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What Are We Saying?

Words are everywhere. We read them. We write them. We speak them. We hear them. They permeate almost every single part of our existence. We even think in words. Words have enormous power. War. Hate. Peace. Love. Words are our ideas and our hopes and our dreams. With this much power, I don’t feel like any of us really watch what we say. We may edit and perfect our written words, but we can’t do that when we open our mouths. We don’t watch our own spoken words. What seeds are we sowing? What ideas are we promoting? Which of our prejudices is visible? Who are we including? What are we saying?what are we sayingThese questions have been on my mind a lot lately. I have been reading a lot of professional development books lately and in one of them, the teacher recounts an event where she said some small, inconsequential comment to a student and changed that student’s life for the better. That student’s parent came to the teacher with tears in their eyes the change was so great. The teacher didn’t even remember saying it. What about the other comments? she asked herself. The ones that did the opposite. Our words have power and our students are listening to everything we say. What are we saying?DialogueI am struggling with this in my block class. We have a new teacher and we have been listening. We are hearing that she thinks she is better than us. My math teacher friends are hearing that they are horrible people. We are hearing that the only way to teach reading is her way. We are hearing that we are doing a disservice to our students and that we cannot possibly understand how hard it is to be an elementary school teacher. We are hearing that already we have failed. We are hearing that our ideas do not count. I don’t think she realizes what has happened because none of us are listening anymore. None of us want to hear that over-used phrase “No offense, but…” We are frustrated to the point where we drop our budding professionalism and quote the new teacher in mocking ways in front of a more experienced teacher. We do not watch our own words. What are we saying? woman speakingHow can I avoid this? I want all of my students to know that I respect them and that I value every word they say. I want them to share their burgeoning ideas with me. I want them to be able to share them with each other. I want a classroom culture of listening and validation of the words that are coming out of our mouths. I do not want to indoctrinate. I do not want to press my ideas on my students. I want them to know that no idea is too wild and that they have voices that are worth listening to. The first step in making a difference is knowing that you have the power to create change. Our words give us that. Yet, I hear myself sometimes and I am worried about what I hear. I do not say “What a wonderful question!” when a little girl is trying to be silly and writes “Why does the word hi mean hi?” I say “I would like a serious question.” I have no real good reason why I said that. I wanted her on task and her question was off topic. Why does hi mean hi? Why didn’t I answer that question? And why did I respond to it the way I did? What am I saying?wordsThe question I pose to all of you is: how do we move forward? How do we make our words count for the things that we want them to count for? Let’s start listening to ourselves. Let’s find out what we are saying.listening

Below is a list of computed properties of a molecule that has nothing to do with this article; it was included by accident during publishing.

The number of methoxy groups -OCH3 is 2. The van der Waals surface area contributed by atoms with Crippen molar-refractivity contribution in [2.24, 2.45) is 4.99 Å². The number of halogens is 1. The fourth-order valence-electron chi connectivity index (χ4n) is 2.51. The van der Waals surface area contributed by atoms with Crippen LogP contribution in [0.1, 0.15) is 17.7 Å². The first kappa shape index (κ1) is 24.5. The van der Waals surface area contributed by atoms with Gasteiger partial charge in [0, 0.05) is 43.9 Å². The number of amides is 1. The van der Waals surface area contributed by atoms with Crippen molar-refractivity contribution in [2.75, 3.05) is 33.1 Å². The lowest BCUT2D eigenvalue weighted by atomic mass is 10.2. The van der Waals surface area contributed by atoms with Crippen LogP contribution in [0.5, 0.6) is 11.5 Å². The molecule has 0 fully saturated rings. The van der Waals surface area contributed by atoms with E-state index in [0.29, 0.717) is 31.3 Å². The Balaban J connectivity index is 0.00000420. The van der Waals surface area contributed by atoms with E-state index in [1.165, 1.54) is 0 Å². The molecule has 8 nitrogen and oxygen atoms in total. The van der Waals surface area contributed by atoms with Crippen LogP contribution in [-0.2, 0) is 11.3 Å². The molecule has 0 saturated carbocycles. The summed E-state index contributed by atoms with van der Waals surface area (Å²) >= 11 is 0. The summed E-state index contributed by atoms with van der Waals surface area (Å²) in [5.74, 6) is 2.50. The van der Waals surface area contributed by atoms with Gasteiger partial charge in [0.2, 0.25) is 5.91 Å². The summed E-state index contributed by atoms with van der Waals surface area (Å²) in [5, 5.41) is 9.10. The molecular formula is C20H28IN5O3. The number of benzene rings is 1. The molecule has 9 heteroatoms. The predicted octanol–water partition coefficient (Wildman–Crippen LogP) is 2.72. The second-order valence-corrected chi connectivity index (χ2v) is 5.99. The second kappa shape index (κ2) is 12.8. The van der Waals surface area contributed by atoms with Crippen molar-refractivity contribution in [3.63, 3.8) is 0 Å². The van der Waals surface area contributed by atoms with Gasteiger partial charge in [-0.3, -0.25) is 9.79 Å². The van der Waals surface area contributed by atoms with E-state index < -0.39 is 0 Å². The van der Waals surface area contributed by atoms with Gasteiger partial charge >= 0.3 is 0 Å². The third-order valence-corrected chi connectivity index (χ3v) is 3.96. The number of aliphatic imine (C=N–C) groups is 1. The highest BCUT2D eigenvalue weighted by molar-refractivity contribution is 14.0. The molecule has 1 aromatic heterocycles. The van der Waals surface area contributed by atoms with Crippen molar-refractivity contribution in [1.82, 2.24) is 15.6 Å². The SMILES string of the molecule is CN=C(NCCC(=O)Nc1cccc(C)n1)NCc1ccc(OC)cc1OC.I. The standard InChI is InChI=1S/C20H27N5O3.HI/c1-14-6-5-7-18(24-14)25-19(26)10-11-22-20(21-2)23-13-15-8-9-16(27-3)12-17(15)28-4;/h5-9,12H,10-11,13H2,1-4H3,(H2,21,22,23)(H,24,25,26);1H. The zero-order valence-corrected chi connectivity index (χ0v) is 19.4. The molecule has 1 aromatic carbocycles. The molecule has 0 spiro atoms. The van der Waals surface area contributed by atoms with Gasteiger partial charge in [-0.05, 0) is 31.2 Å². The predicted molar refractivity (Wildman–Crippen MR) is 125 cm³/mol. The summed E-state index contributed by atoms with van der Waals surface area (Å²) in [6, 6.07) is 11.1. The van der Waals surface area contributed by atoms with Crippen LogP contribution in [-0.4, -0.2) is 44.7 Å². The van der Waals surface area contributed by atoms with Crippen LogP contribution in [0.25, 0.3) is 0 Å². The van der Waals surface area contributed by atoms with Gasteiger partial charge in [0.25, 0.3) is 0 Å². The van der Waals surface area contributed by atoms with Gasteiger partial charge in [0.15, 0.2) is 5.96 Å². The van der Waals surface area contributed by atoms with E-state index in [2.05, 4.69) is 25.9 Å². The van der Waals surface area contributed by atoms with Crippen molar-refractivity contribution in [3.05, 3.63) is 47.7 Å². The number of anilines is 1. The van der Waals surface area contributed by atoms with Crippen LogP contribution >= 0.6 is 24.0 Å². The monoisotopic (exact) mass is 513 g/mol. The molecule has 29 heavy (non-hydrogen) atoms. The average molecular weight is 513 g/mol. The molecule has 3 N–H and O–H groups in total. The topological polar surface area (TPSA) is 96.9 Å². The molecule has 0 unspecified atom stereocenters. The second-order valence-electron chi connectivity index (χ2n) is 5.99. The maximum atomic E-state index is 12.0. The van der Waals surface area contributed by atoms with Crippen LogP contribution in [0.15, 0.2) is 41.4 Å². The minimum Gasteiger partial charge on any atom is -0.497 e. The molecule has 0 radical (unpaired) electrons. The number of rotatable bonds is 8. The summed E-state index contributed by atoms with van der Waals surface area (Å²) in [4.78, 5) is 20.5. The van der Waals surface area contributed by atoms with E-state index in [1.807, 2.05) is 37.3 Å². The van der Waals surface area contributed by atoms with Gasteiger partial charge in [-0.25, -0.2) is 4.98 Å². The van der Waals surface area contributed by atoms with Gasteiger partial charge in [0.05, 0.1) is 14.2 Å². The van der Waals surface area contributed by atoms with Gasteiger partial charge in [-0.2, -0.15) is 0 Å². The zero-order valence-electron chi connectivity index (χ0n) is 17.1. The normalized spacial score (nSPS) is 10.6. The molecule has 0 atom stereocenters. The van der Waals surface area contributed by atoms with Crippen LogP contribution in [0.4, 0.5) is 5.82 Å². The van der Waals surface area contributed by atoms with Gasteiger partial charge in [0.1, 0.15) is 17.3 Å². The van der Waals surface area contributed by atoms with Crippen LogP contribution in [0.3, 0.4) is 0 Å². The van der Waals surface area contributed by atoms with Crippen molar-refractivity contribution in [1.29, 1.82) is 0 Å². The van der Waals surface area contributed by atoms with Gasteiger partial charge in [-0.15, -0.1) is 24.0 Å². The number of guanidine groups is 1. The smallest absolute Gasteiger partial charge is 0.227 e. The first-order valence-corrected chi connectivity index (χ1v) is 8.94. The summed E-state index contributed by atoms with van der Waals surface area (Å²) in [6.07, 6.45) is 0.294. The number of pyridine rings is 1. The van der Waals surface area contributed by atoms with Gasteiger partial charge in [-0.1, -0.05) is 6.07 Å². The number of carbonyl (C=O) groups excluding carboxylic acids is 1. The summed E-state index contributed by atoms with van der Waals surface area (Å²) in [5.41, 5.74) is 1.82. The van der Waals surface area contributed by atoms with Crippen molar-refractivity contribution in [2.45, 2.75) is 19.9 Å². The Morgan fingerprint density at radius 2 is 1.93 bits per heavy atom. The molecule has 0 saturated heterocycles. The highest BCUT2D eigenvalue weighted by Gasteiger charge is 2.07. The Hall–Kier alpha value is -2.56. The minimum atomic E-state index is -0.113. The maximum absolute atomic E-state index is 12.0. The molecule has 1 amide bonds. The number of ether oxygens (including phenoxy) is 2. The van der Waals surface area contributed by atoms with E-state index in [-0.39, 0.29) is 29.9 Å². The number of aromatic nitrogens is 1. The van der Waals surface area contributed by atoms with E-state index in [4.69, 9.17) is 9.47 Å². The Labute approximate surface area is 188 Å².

4 comments on “What Are We Saying?

  1. kelseyempfield
    September 25, 2014

    Maggie, this post is beautiful and articulates how important it is as professional educators to be professional in what we say. Thanks for taking the time to write this.

  2. Caleb Wiggins
    September 25, 2014

    This is a very hard thing to address. No matter what happens though, we know who we are as people. We know if we are caring, loving, passionate, mad, sad, happy, or anything. No matter what friends, we have control in what we want to try to do. Like the post above, we have control and we can make a difference. Don’t let anyone else tell you different. Be confident within yourselves.

  3. winchell49
    September 26, 2014

    Maggie, you bring many ideas to the table throughout your post. Many of your thoughts have been pending in my mind as well. However, we are all human and I feel we can take something from every individual we meet in our lives. We all have made it this far in our educational career. We all have picked up many do’s and don’ts throughout the process.

  4. Elisabeth Ellington
    September 27, 2014

    So many times I’ve had former students email me, “Remember when you said X to me? That changed my life.” And no, I NEVER remember when I said X. Never. Not once have I ever recalled the so-called life-changing encounter. And yet apparently teachers are having them all the time with students. This week, my son quit football, about 10% his choice and 90% his parents’ choice. He’s a 6th-grader and the high school football coach made a point of finding him and asking him what was going on because “I know you’re not a quitter.” You’re absolutely right! This kid who has survived more than you can imagine is definitely not a quitter. My son was so upset about that one comment. I think I understand what the coach was getting at and why he said that. I’ve probably said exactly such words myself, totally unaware of the damage they were doing, thinking that I was being encouraging. Our words are incredibly powerful. As far as your particular situation: the power differential in a classroom always makes it challenging to speak up. I’m intrigued by your questions about how professionalism plays into this.

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